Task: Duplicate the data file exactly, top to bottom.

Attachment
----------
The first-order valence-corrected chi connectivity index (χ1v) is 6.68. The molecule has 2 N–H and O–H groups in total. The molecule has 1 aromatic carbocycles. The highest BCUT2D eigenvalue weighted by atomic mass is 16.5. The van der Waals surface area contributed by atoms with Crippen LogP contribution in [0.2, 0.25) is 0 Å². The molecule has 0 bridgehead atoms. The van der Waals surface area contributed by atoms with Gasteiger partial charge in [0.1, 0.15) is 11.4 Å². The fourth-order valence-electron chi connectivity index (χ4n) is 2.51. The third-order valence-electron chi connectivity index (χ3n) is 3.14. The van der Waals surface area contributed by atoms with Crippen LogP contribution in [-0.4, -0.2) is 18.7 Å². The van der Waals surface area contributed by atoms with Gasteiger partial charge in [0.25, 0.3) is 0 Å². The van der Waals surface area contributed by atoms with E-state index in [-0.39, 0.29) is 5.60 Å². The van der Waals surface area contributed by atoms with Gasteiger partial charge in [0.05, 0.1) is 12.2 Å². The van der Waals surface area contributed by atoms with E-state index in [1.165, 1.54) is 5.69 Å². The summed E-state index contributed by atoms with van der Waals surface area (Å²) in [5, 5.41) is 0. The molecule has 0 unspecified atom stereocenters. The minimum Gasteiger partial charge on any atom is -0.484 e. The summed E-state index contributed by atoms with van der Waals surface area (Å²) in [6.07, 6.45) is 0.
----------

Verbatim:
The first-order valence-corrected chi connectivity index (χ1v) is 6.68. The molecule has 2 N–H and O–H groups in total. The molecule has 1 aromatic carbocycles. The highest BCUT2D eigenvalue weighted by atomic mass is 16.5. The van der Waals surface area contributed by atoms with Crippen LogP contribution in [0.2, 0.25) is 0 Å². The molecule has 0 bridgehead atoms. The van der Waals surface area contributed by atoms with Gasteiger partial charge in [0.1, 0.15) is 11.4 Å². The fourth-order valence-electron chi connectivity index (χ4n) is 2.51. The third-order valence-electron chi connectivity index (χ3n) is 3.14. The van der Waals surface area contributed by atoms with Crippen LogP contribution in [-0.4, -0.2) is 18.7 Å². The van der Waals surface area contributed by atoms with Gasteiger partial charge in [0.25, 0.3) is 0 Å². The van der Waals surface area contributed by atoms with E-state index in [-0.39, 0.29) is 5.60 Å². The van der Waals surface area contributed by atoms with Gasteiger partial charge in [0.05, 0.1) is 12.2 Å². The van der Waals surface area contributed by atoms with E-state index in [1.165, 1.54) is 5.69 Å². The summed E-state index contributed by atoms with van der Waals surface area (Å²) in [5, 5.41) is 0. The molecule has 0 unspecified atom stereocenters. The minimum Gasteiger partial charge on any atom is -0.484 e. The summed E-state index contributed by atoms with van der Waals surface area (Å²) in [6.07, 6.45) is 0.